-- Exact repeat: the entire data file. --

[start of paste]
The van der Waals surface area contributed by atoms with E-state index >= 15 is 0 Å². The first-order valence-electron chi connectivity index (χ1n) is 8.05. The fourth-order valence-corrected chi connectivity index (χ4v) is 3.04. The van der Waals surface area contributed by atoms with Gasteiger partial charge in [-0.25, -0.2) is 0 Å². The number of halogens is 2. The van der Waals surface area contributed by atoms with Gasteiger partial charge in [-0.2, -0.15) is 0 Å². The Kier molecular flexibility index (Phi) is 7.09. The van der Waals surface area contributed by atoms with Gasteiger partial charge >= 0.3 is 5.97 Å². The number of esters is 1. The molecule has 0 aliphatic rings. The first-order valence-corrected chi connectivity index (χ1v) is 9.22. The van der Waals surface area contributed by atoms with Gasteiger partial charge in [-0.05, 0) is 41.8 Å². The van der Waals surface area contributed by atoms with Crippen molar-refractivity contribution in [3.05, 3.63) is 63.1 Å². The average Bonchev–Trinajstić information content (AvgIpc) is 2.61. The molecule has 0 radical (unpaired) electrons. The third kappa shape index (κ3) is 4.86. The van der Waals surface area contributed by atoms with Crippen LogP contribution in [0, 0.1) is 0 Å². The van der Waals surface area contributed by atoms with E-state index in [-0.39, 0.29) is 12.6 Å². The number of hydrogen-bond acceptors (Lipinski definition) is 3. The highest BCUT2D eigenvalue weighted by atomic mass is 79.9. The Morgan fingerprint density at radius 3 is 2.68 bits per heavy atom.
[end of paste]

The van der Waals surface area contributed by atoms with E-state index >= 15 is 0 Å². The first-order valence-electron chi connectivity index (χ1n) is 8.05. The fourth-order valence-corrected chi connectivity index (χ4v) is 3.04. The van der Waals surface area contributed by atoms with Gasteiger partial charge in [-0.25, -0.2) is 0 Å². The number of halogens is 2. The van der Waals surface area contributed by atoms with Gasteiger partial charge in [-0.2, -0.15) is 0 Å². The Kier molecular flexibility index (Phi) is 7.09. The van der Waals surface area contributed by atoms with Gasteiger partial charge >= 0.3 is 5.97 Å². The number of esters is 1. The molecule has 0 aliphatic rings. The first-order valence-corrected chi connectivity index (χ1v) is 9.22. The van der Waals surface area contributed by atoms with Gasteiger partial charge in [-0.05, 0) is 41.8 Å². The van der Waals surface area contributed by atoms with Crippen molar-refractivity contribution in [3.05, 3.63) is 63.1 Å². The average Bonchev–Trinajstić information content (AvgIpc) is 2.61. The molecule has 0 radical (unpaired) electrons. The third kappa shape index (κ3) is 4.86. The van der Waals surface area contributed by atoms with Crippen LogP contribution in [0, 0.1) is 0 Å². The van der Waals surface area contributed by atoms with E-state index in [-0.39, 0.29) is 12.6 Å². The number of hydrogen-bond acceptors (Lipinski definition) is 3. The highest BCUT2D eigenvalue weighted by atomic mass is 79.9. The Morgan fingerprint density at radius 3 is 2.68 bits per heavy atom.